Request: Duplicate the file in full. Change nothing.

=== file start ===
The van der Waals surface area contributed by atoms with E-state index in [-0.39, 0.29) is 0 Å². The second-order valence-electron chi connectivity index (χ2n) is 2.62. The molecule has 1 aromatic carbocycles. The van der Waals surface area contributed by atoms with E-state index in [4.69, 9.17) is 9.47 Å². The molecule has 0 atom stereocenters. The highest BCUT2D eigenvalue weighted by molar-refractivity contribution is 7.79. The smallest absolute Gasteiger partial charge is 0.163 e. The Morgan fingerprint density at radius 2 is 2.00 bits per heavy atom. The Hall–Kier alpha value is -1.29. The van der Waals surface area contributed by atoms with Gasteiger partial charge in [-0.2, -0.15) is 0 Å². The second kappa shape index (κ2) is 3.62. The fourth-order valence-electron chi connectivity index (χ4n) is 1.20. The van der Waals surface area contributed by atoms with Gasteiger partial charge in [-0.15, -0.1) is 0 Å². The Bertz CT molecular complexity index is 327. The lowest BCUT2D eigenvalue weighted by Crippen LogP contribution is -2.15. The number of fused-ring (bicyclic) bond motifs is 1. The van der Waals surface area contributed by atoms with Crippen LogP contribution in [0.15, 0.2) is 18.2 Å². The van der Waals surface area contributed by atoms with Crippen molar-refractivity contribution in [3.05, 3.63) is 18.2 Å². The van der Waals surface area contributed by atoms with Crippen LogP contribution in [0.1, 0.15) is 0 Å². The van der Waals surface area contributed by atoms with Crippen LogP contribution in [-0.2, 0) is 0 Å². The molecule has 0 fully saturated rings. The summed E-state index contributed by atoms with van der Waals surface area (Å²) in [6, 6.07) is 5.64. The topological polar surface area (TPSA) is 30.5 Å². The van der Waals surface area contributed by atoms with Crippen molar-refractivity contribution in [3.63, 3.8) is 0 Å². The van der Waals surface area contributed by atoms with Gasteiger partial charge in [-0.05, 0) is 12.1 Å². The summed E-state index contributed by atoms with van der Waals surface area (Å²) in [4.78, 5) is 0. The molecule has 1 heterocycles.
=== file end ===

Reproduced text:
The van der Waals surface area contributed by atoms with E-state index in [-0.39, 0.29) is 0 Å². The second-order valence-electron chi connectivity index (χ2n) is 2.62. The molecule has 1 aromatic carbocycles. The van der Waals surface area contributed by atoms with E-state index in [4.69, 9.17) is 9.47 Å². The molecule has 0 atom stereocenters. The highest BCUT2D eigenvalue weighted by molar-refractivity contribution is 7.79. The smallest absolute Gasteiger partial charge is 0.163 e. The Morgan fingerprint density at radius 2 is 2.00 bits per heavy atom. The Hall–Kier alpha value is -1.29. The van der Waals surface area contributed by atoms with Gasteiger partial charge in [-0.2, -0.15) is 0 Å². The second kappa shape index (κ2) is 3.62. The fourth-order valence-electron chi connectivity index (χ4n) is 1.20. The van der Waals surface area contributed by atoms with Gasteiger partial charge in [-0.15, -0.1) is 0 Å². The Bertz CT molecular complexity index is 327. The lowest BCUT2D eigenvalue weighted by Crippen LogP contribution is -2.15. The number of fused-ring (bicyclic) bond motifs is 1. The van der Waals surface area contributed by atoms with Crippen LogP contribution in [0.15, 0.2) is 18.2 Å². The van der Waals surface area contributed by atoms with Crippen molar-refractivity contribution in [3.05, 3.63) is 18.2 Å². The van der Waals surface area contributed by atoms with Crippen LogP contribution in [0.1, 0.15) is 0 Å². The van der Waals surface area contributed by atoms with Crippen LogP contribution in [-0.2, 0) is 0 Å². The molecule has 0 fully saturated rings. The summed E-state index contributed by atoms with van der Waals surface area (Å²) in [6, 6.07) is 5.64. The topological polar surface area (TPSA) is 30.5 Å². The van der Waals surface area contributed by atoms with Crippen molar-refractivity contribution in [3.63, 3.8) is 0 Å². The van der Waals surface area contributed by atoms with Gasteiger partial charge in [-0.05, 0) is 12.1 Å². The summed E-state index contributed by atoms with van der Waals surface area (Å²) in [4.78, 5) is 0. The molecule has 1 heterocycles.